Release Planning

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Fork and Pull Development

Using the fork and pull method, start with fork of sceccode/ucvm.git into personal repo. Then, to do development on CARC, plan to clone pjmaechling/ucvm.git for development. Set git upstream to original repo sceccode/ucvm.git to keep in sync with that repo. Follow Instruction for setting upstream here:

Development on CARC


  • the source directory /project/scec_608/maechlin/dev/ucvm
  • the installation directory /project/scec_608/maechlin/ucvm_bin

When someone is looking at your project, they want to know:

  1. what is it?
  2. how good the code is?
  3. how much support is available?
  4. what’s included?
  5. what does it look like?
  6. how set it up?

Science Code Manifesto Elements:

  1. Code
  2. Copyright
  3. Citation
  4. Credit
  5. Curation

Steps To Software Product:

  1. Create citable, definitive version of software with doi, license, and repository.
  2. Define reference publication used to cite software.
  3. Define software as reference implementation of a method, and define a set of approved software acceptance/regression tests that can be used to establish a software implements that “method”.
  4. Create software maintenance organization with commit authority for pull requests and approval process for change requests, and process of approving new releases.
  5. Establish software community through registrations, newsletters, activity, regular calls, regular meetings, define community and roles.

Adoption of Fork and Pull Git Repo Model

  • Use the model used by the majority of open-source projects (including pyCSEP).
  • The “maintainer” of the shared repo assigns rights to “Collaborators”
  • Collaborators do not have push access to main (upstream) repo
  • Core development teams accepts (PRs) from collaborators, reviews them, then merges them into main repo

Contributor Process:

Working with shared projects on GitHub

  1. Fork the repository
  2. Clone your forked copy
  3. Sync your personal repo with shared repo
  4. Git merge/git rebase
  5. Make a contribution
  6. Pull request

How we want it Cited:

  • Example Citation:
  • Example Acknowledgements:
  • Example Reference:

Basic Recommendations:

  1. Make source code publicly accessible
  2. Make software easy to discover by providing software metadata via a popular community registry (Examples of community registries of software metadata are (Ison et al., 2016), (Ison et al., 2016) (Corpas et al.,2014; Gómez et al., 2013) and Omic Tools (Henry et al., 2014) in the life sciences and DataCite (Brase, n.d.) as a generic metadata registry for software as well as data.
  3. Adopt a license and comply with the license of third party dependencies
  4. Define clear and transparent contribution, governance and communications processes (For instance the Galaxy project’s website describes the team’s structure, how to be part of the community, and their communication channels.)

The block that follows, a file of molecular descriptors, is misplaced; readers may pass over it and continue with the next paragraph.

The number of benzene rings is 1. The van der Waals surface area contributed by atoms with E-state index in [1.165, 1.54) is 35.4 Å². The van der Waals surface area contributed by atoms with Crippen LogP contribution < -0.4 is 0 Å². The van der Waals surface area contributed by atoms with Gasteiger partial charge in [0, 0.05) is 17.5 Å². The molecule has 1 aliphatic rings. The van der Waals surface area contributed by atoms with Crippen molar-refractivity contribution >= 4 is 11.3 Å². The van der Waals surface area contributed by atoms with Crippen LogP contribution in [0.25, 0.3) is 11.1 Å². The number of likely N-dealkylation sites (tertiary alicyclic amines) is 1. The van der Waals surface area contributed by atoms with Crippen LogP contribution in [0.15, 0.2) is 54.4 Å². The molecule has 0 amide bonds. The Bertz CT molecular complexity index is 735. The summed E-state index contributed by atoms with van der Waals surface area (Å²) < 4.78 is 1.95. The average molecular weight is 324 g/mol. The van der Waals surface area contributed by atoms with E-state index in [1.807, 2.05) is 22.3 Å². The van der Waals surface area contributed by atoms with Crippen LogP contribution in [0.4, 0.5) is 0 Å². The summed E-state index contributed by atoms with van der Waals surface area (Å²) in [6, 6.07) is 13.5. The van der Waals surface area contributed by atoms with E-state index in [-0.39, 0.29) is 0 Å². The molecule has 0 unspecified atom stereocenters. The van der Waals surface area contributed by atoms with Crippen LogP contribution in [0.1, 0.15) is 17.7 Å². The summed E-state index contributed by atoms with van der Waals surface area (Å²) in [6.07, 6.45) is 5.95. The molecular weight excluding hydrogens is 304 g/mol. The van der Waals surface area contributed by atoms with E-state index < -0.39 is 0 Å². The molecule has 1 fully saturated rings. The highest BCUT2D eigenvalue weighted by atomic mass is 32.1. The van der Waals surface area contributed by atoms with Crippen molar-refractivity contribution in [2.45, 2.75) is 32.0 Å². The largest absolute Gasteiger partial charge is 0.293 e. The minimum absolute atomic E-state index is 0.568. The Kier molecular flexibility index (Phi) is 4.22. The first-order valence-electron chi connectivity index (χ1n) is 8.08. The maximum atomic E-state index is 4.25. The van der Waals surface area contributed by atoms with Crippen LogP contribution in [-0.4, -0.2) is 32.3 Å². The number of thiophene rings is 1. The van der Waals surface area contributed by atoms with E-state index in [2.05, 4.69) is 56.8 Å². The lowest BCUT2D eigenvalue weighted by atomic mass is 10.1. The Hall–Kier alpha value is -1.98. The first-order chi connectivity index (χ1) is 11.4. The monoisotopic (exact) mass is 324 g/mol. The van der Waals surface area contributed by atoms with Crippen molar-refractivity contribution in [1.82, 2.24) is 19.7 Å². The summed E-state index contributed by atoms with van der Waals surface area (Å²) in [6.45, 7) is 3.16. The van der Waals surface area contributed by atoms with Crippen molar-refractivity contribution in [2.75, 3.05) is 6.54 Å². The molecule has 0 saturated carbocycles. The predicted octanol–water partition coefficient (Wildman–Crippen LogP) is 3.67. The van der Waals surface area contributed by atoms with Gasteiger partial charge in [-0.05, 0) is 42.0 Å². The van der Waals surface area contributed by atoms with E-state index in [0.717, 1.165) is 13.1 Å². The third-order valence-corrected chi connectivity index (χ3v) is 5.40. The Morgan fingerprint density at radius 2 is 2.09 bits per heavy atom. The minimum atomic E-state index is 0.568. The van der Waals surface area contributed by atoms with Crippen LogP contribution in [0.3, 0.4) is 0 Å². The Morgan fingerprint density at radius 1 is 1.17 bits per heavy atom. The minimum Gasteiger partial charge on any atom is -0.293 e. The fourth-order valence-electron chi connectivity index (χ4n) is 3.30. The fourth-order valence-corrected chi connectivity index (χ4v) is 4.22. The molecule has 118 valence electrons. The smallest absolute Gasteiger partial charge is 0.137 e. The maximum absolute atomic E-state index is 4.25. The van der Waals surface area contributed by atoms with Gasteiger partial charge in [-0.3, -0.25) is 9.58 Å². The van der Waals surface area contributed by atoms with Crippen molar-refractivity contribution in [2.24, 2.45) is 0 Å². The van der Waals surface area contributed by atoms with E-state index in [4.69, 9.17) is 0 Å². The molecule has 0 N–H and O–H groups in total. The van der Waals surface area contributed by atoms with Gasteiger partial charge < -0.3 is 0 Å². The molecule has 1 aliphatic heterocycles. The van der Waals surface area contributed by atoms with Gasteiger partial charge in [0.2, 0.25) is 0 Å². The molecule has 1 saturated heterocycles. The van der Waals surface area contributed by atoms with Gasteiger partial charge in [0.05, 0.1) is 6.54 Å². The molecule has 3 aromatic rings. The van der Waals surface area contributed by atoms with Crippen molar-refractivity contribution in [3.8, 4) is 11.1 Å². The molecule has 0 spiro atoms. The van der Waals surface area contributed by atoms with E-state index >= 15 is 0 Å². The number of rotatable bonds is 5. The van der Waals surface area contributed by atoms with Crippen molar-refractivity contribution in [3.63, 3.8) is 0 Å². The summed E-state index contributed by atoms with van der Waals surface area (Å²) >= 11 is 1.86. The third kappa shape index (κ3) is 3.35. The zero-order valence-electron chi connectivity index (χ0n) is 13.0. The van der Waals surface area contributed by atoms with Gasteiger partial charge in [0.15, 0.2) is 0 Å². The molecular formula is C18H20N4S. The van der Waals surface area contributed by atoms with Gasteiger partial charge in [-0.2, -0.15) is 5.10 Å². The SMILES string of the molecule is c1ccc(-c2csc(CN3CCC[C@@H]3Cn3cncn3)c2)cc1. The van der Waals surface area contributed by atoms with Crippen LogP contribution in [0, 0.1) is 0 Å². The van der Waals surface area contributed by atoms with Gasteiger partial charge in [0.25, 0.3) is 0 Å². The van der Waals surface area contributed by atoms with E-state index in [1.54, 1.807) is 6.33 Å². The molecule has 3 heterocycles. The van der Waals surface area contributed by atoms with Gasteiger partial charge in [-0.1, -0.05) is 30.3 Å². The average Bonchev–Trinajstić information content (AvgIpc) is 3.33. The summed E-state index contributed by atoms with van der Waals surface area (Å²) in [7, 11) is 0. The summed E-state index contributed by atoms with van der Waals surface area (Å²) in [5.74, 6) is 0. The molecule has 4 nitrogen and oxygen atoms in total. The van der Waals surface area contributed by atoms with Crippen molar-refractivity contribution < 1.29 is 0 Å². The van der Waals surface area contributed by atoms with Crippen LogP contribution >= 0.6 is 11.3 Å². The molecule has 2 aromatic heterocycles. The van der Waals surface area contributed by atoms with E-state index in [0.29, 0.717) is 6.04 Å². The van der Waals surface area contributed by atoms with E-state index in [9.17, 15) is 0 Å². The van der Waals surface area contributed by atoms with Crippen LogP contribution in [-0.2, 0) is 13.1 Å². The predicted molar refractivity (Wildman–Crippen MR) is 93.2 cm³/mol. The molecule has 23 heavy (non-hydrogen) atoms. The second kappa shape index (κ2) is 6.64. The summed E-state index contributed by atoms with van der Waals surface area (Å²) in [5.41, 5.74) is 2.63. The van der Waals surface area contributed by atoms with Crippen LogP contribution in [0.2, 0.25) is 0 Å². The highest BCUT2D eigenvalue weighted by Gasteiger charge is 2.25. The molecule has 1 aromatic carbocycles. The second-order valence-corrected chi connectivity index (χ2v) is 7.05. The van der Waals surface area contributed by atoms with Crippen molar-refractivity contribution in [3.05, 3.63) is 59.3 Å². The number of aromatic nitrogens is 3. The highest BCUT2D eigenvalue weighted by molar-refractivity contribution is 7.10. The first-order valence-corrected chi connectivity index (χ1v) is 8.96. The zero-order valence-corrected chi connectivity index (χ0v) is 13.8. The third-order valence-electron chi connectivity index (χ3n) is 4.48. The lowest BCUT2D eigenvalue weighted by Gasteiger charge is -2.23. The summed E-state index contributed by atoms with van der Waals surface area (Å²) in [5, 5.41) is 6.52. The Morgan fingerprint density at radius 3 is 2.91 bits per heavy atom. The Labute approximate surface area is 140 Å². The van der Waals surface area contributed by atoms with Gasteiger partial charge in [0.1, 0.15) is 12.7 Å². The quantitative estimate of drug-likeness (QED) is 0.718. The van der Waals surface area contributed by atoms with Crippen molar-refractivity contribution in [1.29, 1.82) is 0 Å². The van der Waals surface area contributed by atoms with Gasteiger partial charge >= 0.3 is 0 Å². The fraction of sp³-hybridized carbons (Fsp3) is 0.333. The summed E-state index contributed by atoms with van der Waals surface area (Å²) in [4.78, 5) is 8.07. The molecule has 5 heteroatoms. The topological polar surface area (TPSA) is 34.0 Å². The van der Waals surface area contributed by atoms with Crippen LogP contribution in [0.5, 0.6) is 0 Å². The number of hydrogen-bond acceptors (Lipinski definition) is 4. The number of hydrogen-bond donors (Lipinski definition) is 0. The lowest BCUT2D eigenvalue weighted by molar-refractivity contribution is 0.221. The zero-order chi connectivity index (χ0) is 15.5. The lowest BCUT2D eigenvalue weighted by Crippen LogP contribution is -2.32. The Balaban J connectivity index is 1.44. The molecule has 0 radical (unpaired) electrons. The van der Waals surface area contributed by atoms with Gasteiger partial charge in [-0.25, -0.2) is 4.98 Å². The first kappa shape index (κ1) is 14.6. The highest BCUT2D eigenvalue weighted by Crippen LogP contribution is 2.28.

Types of Documentation with axis:

  • help learning – help working
  • theoretical knowledge – practical knowledge
  1. tutorials - learning oriented
  2. how-to guides – task-oriented
  3. Background/Concept explanations – understanding-oriented
  4. technical reference – information-oriented


  • CODE DOCUMENTATION - Semantic identifiers, comments, API, engineering, dependencies, requirements
  • USER DOCUMENTATION - How to get, run, use the software; parameters, data model, etc.; license
  • MAINTENANCE DOCUMENTATION - How to build, release, review code, publish
  • DEVELOPER DOCUMENTATION - How to contribute, contribution templates (issues, pull/merge requests)
  • METADATA - Software metadata (CodeMeta), Citation File (CFF), "references" (dependencies)
  • PROJECT DOCUMENTATION - Rationale, teams, governance, community (contact, code of conduct)

Where Documentation Lives

Documentation lives where the source code lives! (This is never in an email, chat, or similar!)

Conceptual Documentation:

  • Requirements
  • Projects

Hands-on documentation

  • How-tos, getting started
  • Templates for issues, pull/merge
  • Contribution guidelines

Reference documentation

  • API
  • Tests
  • Metadata

Toolbox Documentation:

Toolbox documentation should describe the steps off analysis in a pedagogical, narrative fashion, with example data that users can load to follow along with and understand the documentation.

UCVM Implements Multiple Test Types:

  1. Functional tests – Unit Tests essential core ucvm functions
  2. Integration Tests – Test utilities including meshing, layer searches, gtls, and performance
  3. Model Tests - Each velocity model has tests showing expected results for some points
  4. Example program - Examples programs and scripts showing working examples of ucvm capabilities.
  5. Acceptance tests – Confirm results on users system. Maybe union of funcational, integration, and model tests.

Standardized Testing Plan

  1. Unit Testing – test a small functional units
  2. Regression Testing – ensure a fixed bug remains fixed
    1. Core system regression tests
    2. Model specific regression tests
  3. Integration Testing – CI test suites
    1. Tests run after each commit
    2. Tests run after pull request
  4. Performance and Benchmarking Tests
  5. Acceptance Testing
    1. Tests provided with models that show expected results
    2. Tests provided with pull request that confirm the changes
    3. Tests that confirm a new release must pass
    4. Tests that software performs correctly on user environment

Recommended Basic Software Practices:

  1. Training on Software Practices
  2. Code in a Code Repo
  3. Automated Testing
  4. Persistent ID for software versions